Please use this identifier to cite or link to this item: http://ahro.austin.org.au/austinjspui/handle/1/22523
Title: Reducing unnecessary investigations in adolescent gynaecology: The utility of pelvic ultrasonography for adolescents presenting with heavy menstrual bleeding.
Authors: Lazanyi, Mikhaila;Grover, Sonia R
Affiliation: International Federation of paediatrics and adolescent gynaecology (FIGIJ), Vic
Family Planning Unit, Austin Health, Heidelberg, Victoria, Australia
University of Melbourne, Melbourne, Victoria, Australia
Murdoch Children's Research Institute, Vic
Royal Children's Hospital, Vic
Western Health, Vic
Mercy Hospital for Women, Mercy Health, Heidelberg, Victoria, Australia
Issue Date: Feb-2020
Citation: Australian journal of general practice 2020; 49(1-2): 70-72
Abstract: Heavy menstrual bleeding (HMB) in adolecents is predominantly related to an immature hypothalamic-pituitary-ovarian axis. Structural causes in this population are extremely rare; therefore, pelvic ultrasonography is not required as a first-line investigation. Anecdotally, it has been observed that pelvic ultrasounds of adolescents with HMB are normal and do not change clinical care. The aim of this study was to analyse all female patients aged ≤18 years who were referred to a tertiary paediatric hospital for HMB over a 12-month period. Medical records were reviewed to determine if pelvic ultrasonography was ordered during the diagnostic process and whether the imaging altered management. No pelvic ultrasounds ordered for adolescents with HMB altered clinical management. General practitioners (GP) were the most likely to refer patients to the tertiary paediatric hospital and to order pelvic ultrasonography, likely reflecting that most female adolescents are seen by a GP within the community. Providing clinical updates and ongoing education to health professionals managing female adolescent patients is recommended.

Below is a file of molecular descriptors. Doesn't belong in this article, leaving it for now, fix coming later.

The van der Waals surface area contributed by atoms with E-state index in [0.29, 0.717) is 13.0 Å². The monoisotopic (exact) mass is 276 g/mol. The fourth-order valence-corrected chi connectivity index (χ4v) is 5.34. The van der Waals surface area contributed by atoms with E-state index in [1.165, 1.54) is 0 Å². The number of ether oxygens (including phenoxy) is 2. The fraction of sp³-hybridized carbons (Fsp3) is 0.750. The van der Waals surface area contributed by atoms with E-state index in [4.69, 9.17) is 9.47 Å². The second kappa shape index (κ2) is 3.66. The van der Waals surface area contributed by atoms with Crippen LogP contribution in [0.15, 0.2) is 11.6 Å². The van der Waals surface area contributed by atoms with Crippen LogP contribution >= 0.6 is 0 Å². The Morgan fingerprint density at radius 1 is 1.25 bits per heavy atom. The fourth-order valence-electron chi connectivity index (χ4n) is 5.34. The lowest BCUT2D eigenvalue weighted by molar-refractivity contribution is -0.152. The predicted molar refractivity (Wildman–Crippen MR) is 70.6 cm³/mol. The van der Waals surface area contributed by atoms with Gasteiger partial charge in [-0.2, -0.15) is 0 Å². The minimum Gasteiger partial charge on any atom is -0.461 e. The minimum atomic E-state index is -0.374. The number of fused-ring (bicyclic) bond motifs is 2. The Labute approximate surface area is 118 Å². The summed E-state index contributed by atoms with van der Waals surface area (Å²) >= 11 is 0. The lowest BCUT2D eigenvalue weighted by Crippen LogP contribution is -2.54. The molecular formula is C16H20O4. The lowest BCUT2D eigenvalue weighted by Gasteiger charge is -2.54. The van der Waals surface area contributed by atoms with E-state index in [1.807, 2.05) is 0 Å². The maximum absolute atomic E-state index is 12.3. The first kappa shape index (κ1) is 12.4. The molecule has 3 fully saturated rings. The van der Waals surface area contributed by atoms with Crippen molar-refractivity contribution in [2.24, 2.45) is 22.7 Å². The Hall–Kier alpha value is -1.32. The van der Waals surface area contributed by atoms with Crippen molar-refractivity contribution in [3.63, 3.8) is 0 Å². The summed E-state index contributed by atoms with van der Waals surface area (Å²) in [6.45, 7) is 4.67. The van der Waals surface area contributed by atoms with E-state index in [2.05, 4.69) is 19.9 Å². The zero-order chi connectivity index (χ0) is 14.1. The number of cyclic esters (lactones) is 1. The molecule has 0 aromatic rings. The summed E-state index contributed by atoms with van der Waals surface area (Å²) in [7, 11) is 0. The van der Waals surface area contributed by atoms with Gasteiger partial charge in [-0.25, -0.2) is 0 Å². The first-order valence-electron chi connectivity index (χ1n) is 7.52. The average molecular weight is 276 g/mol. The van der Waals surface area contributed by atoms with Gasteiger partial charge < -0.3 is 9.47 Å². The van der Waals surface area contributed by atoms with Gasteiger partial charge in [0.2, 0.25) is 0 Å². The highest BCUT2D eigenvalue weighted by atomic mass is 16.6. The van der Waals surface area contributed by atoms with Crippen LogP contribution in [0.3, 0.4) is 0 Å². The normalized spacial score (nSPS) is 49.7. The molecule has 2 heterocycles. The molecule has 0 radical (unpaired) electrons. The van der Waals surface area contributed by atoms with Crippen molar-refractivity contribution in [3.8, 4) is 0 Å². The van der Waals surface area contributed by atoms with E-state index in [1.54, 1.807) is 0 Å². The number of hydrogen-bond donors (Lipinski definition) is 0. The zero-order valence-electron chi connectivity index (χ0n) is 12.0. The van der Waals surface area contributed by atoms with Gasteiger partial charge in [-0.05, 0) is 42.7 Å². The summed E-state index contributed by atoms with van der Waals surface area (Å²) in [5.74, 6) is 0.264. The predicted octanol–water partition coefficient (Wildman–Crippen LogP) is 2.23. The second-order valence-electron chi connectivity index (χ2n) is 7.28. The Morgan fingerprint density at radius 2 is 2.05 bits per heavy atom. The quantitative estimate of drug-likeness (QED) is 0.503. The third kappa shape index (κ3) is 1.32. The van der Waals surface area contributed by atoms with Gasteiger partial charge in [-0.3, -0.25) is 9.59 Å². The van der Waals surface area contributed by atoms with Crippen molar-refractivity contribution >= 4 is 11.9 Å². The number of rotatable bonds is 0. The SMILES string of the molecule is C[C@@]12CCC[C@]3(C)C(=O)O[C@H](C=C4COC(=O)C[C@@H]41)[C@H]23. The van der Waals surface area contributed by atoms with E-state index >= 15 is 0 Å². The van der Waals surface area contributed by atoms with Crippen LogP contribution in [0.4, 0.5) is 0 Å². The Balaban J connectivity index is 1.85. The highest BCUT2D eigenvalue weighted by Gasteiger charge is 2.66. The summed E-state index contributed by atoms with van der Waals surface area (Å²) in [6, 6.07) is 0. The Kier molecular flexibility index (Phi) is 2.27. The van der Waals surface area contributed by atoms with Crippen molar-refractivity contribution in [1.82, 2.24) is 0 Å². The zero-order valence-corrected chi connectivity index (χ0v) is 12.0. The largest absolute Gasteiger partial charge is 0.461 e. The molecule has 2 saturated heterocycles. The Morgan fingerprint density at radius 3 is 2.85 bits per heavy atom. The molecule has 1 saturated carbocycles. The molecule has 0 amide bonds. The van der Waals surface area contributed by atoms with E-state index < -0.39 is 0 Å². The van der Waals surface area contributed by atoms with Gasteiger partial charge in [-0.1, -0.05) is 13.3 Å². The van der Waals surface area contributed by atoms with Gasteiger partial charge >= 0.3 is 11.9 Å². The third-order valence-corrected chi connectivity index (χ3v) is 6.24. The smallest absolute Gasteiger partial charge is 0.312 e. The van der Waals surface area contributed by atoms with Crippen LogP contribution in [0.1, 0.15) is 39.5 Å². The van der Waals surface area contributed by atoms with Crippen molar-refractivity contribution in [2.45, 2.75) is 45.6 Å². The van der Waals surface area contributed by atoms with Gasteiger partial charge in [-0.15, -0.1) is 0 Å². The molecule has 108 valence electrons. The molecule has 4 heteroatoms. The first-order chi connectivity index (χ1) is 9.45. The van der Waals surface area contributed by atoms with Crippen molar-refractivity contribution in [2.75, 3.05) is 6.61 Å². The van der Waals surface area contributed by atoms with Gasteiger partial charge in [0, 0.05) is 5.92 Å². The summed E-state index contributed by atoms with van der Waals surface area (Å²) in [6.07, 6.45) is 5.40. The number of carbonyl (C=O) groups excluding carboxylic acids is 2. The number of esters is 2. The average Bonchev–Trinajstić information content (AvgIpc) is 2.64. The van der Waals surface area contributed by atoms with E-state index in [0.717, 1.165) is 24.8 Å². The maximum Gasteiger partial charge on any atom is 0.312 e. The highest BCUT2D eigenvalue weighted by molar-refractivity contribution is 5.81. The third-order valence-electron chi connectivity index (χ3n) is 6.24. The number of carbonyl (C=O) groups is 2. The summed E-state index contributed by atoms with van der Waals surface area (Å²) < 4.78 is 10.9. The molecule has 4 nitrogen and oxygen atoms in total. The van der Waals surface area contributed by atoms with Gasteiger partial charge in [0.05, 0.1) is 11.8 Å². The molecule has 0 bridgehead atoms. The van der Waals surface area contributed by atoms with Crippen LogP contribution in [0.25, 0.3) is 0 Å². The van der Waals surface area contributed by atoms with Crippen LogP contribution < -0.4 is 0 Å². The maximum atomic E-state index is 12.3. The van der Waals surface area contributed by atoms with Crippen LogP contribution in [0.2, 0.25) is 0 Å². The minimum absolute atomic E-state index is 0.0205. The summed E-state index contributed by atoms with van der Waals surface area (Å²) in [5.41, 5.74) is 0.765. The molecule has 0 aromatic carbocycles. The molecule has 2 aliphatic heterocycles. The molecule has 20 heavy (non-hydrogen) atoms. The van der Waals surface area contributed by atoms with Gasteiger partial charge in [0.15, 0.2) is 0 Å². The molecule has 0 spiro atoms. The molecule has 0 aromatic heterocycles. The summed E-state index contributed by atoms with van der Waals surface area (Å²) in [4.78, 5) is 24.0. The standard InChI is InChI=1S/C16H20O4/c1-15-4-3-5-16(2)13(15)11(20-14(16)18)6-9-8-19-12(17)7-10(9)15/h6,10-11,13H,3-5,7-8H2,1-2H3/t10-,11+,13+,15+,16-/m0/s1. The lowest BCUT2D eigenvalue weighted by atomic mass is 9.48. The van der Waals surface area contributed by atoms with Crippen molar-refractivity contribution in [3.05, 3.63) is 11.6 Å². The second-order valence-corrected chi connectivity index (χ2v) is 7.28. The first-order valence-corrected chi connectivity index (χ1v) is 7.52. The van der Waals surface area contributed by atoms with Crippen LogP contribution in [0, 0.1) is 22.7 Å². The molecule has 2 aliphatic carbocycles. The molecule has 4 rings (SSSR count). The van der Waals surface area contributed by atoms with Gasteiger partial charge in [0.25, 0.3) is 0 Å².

URI: http://ahro.austin.org.au/austinjspui/handle/1/22523
DOI: 10.31128/AJGP-07-19-4989
PubMed URL: 32008262
Type: Journal Article
Appears in Collections:Journal articles

Files in This Item:
There are no files associated with this item.


Items in AHRO are protected by copyright, with all rights reserved, unless otherwise indicated.